Habitat managed a major faux pas this week when they misused the hashtags on Twitter in an attempt to jump on the trending bandwagon.

Topics that trend on Twitter are those where hashtags are used to create a ‘channel’ to allow users to easily follow all tweets on that particular topic.  For example #MJ has been trending all day, unsurprisingly. As more people use the hashtag, so the topics begins to trend. Obviously, if you tweet and include a trending hashtag, it is likely to be seen by the many followers of that particular hashtag, giving an ideal opportunity to be heard, for your link to be clicked on etc.

None of us are innocent about including a trending hashtag for our own benefit.  HOWEVER,whilst leaping on the bandwagon is fine if you notice a hashtag trending that is highly relevant to your business, abusing hashtags is more than just not cricket, it is spam. As the hashtag protocol came from within the twitter community in the early days, this self-same community – the Twitterati – responds very badly to its misuse, and particularly by big name brands who should know better.

The damage to Habitat’s reputation may at this rate equal Ratner’s, particularly when it took days for Habitat to delete the posts and publicly apologise. Apparently, it was an intern (read student in English) who decided this would be a fantastic way to use Twitter, so I guess they may be having to find some other work experience this summer.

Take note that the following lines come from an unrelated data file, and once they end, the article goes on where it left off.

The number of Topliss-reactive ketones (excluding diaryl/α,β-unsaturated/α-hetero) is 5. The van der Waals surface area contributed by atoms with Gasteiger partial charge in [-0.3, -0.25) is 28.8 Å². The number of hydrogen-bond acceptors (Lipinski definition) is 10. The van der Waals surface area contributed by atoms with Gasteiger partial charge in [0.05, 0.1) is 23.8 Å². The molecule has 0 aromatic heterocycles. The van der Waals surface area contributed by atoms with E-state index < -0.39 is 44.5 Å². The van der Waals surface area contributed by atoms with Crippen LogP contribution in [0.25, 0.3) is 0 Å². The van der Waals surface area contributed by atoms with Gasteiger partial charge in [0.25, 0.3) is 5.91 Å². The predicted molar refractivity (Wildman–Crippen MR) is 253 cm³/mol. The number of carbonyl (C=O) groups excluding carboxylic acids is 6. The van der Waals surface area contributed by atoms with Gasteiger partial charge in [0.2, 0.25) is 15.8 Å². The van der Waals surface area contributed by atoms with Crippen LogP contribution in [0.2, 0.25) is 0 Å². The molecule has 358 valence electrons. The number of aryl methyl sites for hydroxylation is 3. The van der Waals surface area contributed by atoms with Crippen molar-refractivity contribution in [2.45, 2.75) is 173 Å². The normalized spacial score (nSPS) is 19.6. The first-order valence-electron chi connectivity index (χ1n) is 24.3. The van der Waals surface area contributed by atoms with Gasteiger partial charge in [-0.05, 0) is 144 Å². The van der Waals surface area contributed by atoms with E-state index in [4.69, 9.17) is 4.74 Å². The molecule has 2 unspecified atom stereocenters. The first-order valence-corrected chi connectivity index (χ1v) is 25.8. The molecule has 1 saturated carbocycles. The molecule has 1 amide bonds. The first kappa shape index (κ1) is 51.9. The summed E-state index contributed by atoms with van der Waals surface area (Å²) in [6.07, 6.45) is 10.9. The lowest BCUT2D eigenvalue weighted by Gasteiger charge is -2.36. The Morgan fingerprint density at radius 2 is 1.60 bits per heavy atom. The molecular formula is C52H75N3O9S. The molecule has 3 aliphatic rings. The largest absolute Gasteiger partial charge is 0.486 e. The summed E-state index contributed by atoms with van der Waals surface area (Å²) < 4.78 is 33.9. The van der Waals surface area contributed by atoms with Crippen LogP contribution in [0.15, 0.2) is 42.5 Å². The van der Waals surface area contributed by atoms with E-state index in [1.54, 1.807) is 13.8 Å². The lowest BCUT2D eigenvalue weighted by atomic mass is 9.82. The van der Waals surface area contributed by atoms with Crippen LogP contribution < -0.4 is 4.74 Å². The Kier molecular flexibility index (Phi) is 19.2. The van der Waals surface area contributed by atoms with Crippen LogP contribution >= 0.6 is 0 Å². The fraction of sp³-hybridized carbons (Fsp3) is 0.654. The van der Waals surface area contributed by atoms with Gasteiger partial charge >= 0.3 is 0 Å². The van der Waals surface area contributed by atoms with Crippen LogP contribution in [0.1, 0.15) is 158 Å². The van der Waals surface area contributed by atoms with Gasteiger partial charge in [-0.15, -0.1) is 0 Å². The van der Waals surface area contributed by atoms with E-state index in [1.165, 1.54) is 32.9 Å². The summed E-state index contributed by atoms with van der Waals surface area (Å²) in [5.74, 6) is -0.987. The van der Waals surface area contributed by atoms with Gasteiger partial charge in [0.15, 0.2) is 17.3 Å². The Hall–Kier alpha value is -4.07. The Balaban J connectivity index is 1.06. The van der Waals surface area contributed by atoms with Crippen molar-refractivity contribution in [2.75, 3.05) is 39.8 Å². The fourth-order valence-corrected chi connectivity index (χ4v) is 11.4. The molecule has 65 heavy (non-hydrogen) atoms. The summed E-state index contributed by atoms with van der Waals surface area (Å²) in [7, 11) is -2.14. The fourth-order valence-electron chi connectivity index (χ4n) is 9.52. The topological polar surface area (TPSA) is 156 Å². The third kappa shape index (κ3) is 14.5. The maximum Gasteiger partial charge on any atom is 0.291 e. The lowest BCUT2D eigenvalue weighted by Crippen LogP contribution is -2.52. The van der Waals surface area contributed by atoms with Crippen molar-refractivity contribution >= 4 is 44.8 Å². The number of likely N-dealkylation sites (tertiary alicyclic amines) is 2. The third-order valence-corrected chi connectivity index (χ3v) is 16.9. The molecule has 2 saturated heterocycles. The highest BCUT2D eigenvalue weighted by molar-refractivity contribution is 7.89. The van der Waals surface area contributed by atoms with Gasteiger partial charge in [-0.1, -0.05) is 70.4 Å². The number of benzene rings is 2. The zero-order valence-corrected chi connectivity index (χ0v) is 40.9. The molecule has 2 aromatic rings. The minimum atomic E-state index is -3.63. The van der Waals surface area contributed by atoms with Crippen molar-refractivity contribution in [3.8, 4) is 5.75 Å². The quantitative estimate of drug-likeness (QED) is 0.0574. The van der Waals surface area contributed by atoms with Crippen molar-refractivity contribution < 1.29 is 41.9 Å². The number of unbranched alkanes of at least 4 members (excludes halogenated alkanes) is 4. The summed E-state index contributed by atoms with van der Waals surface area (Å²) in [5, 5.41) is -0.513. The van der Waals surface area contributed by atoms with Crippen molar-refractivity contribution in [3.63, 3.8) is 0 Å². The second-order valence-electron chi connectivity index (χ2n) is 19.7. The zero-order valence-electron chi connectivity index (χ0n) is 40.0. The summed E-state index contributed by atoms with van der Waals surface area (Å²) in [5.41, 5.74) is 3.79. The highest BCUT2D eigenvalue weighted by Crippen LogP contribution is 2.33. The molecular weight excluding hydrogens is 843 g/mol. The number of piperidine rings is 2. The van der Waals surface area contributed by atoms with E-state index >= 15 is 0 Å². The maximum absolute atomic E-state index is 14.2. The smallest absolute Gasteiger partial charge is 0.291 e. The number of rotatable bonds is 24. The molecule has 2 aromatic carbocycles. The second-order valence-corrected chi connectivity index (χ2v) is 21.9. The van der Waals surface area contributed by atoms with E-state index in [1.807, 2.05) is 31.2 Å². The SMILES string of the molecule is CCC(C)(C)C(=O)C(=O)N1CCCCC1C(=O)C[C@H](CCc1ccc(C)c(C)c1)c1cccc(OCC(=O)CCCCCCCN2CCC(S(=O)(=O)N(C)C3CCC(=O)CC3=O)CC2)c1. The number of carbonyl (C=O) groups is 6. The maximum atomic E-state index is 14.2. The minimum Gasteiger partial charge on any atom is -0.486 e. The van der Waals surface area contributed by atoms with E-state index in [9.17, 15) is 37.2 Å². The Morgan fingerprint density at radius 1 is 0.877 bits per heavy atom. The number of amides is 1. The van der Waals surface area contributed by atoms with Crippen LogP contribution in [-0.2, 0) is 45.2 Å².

The moral of the story is….in fact, there are multiple morals…are….

1) For any business planning to use social media as a marketing tool, learn the ropes and netiquette before you dive in – lurk before you leap.

2) Ensure that each and every person who is involved in implementing your social  media strategy has had some guidance and has some guidelines to follow that have been created by someone with some experience of social media

3) If you do cock-up, then apologise immediately, publicly.

4) Learn from the mistakes of your competitors and from history. Johnson & Johnson got it wrong with blogs, Ratner with the trad media, and if you go back further, undoubtedly there are multiple examples of corporates saying completely the wrong thing (feel free to add any in the comments!) via smoke signals, pigeon post, telegram, etc.

Yet another salutory lesson to all who intend to use social media that this is not an easy toy to play with. Be very careful or you will find yourself facing the noise of a major #fail and the damage could be long-lasting.

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